Volume 21 Issue 2 – March 2023
There is nothing like a dream to create the future. – Victor Hugo
COMMENT AND OUTLOOK – More Of The Same
The cabinet reshuffle announced by President Ramaphosa was disappointing as, yet again, ANC party political interests were put ahead of the country. Another opportunity to bring in new ministers not clouded by state capture involvement was passed up and while there have been changes made there were no significant changes to portfolio responsibilities. ANC party heavyweights all retained the portfolios they had. Some of the opponents of the president were removed, notably Lindiwe Sisulu, and some such as Nkosasana Dlamini-Zuma, have assumed lesser portfolios. A new post of minister of electricity was created with the specific task of addressing the load shedding crisis the country is facing. Apart from that specific challenge, the appointed minister is also going to have to manage the dynamics between minerals and energy minister Mantashe and department of public enterprises minister Gordhan, both of whom have responsibilities linked to Eskom. That in itself is not an easy task. The country also has a new deputy president with ANC deputy president Paul Mashatile being appointed in place of David Mabuza who stepped down. President Ramaphosa did make the point that with only a year to go to national elections, continuity was important. The 2024 elections are going to be a real challenge for the ANC. As the country deals with the worst load shedding experience and service delivery falters it appears more likely that the ANC is going to lose its majority support level next year. That brings the prospect of a coalition government into focus and as we have seen at a local government level, they do not work well in South Africa.
Finance Minister Godongwana delivered the budget speech in February and it was largely accepted as a reasonable budget. Fiscal consolidation and reduction of national debt were a key part of the budget. Revenue collection for the current year is well ahead of the Medium Term Budget projections and this is a result of a tax bonanza from the mining sector and well as significantly increased tax collection efficiency by SARS. SARS is one of the few entities compromised by state capture that has recovered its operational capacity. A notable feature of the budget was the proposed plan for the government to take over a significant portion of Eskom’s debt in order to make it a more viable operating entity. Load shedding was referenced as a significant constraint to economic growth and tax relief proposals for business and households to deploy solar energy were tabled. There were no increases in tax rates which was welcomed.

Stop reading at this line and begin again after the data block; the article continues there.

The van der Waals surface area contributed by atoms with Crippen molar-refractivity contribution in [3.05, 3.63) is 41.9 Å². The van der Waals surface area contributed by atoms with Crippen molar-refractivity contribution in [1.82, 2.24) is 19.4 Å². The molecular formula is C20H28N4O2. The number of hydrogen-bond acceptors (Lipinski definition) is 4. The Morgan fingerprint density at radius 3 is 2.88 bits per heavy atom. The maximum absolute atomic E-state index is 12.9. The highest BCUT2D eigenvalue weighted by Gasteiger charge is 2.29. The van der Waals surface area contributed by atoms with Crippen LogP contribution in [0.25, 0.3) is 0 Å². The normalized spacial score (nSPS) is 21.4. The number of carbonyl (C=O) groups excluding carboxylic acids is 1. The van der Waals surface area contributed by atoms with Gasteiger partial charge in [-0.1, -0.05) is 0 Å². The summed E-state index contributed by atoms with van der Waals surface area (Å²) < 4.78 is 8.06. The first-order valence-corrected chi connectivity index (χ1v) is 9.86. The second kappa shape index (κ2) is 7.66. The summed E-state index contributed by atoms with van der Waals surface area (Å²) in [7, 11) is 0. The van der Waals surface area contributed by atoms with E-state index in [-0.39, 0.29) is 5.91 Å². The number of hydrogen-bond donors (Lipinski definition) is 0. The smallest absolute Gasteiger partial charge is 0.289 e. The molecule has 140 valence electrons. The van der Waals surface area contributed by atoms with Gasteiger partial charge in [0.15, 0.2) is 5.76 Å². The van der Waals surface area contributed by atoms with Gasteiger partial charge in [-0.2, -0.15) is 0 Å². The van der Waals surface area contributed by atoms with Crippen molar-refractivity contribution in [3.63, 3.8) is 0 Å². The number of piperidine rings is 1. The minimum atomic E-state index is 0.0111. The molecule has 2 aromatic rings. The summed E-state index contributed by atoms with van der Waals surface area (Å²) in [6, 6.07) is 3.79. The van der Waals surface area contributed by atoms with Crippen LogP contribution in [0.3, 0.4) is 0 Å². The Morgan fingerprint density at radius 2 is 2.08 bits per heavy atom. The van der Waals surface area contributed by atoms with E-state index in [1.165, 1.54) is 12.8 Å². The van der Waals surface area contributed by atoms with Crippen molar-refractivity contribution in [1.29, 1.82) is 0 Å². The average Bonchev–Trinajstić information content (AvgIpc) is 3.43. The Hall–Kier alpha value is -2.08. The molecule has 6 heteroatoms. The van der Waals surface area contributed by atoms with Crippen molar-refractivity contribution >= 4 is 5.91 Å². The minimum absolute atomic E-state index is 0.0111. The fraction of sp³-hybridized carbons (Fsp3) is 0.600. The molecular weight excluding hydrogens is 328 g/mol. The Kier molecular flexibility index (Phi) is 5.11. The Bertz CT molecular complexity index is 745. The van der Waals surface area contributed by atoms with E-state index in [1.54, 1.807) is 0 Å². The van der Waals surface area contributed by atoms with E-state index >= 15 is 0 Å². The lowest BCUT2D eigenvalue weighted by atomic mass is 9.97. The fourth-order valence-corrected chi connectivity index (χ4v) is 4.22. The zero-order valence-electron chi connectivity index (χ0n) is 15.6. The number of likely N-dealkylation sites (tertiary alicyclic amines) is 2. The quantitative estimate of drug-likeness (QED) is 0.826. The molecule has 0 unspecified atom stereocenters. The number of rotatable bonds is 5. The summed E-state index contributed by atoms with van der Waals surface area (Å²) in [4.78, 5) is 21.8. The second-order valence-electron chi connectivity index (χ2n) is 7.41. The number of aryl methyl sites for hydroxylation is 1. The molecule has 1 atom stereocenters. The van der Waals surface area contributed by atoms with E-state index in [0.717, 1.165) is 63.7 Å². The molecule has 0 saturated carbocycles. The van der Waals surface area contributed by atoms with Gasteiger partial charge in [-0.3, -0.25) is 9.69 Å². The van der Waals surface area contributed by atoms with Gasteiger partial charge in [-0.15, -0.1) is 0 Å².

South Africa has been placed on the Financial Action Task Force grey list which means that it is going to place additional administrative burdens on doing business and financial transactions into and out of South Africa. The reason for the greylisting is that the controls applied in South Africa against money laundering and corruption amongst other things, were found to be deficient. The FATF did acknowledge that South Africa had made significant progress in overcoming the identified shortcomings but that more needed to be done. The country can be removed from the FATF grey list but it is going to take improved compliance with the requirements and it could take at least 2 years to be removed. This came just before the
2022 4th quarter GDP contraction of 1.3% was announced. Load shedding was a significant contributor to the contraction in economic growth and many companies are stating what the costs of load shedding are to their businesses, both directly and indirectly. There are many headwinds facing the economy. The Rand has weakened quite considerably this year but it is not just about problems in SA as there are global issues that are having an effect as well.
US inflation numbers have remained higher than market watchers were hoping for. The US Federal Reserve Chairperson has said that US interest rates will have to go up further to help bring the inflation levels down. That has boosted the US Dollar against many currencies but has spooked the markets as the prospect of higher rates for a longer period of time was not what the markets wanted. This has also impacted commodity prices. The oil price appears to have stabilised at around 80 US Dollars per barrel and there is still no end to the conflict in Ukraine in sight. Global markets retreated in February after the strong start to the year. It is not just in the USA that inflation remains at elevated levels as inflation numbers in Europe and the UK are still very high and inflation in Japan has risen to 4.3% which is the highest inflation there since 1981. The prospect of a global recession resulting from higher interest rates and a slowdown in economic growth is still a concern. US employment numbers remain very high and consumer spending is still strong which is not indicative of an economic downturn. The US housing market is showing signs of weakness and housing is a key component of the wealth effect in the USA. Higher interest rates for longer are going to have an effect on growth at some stage.
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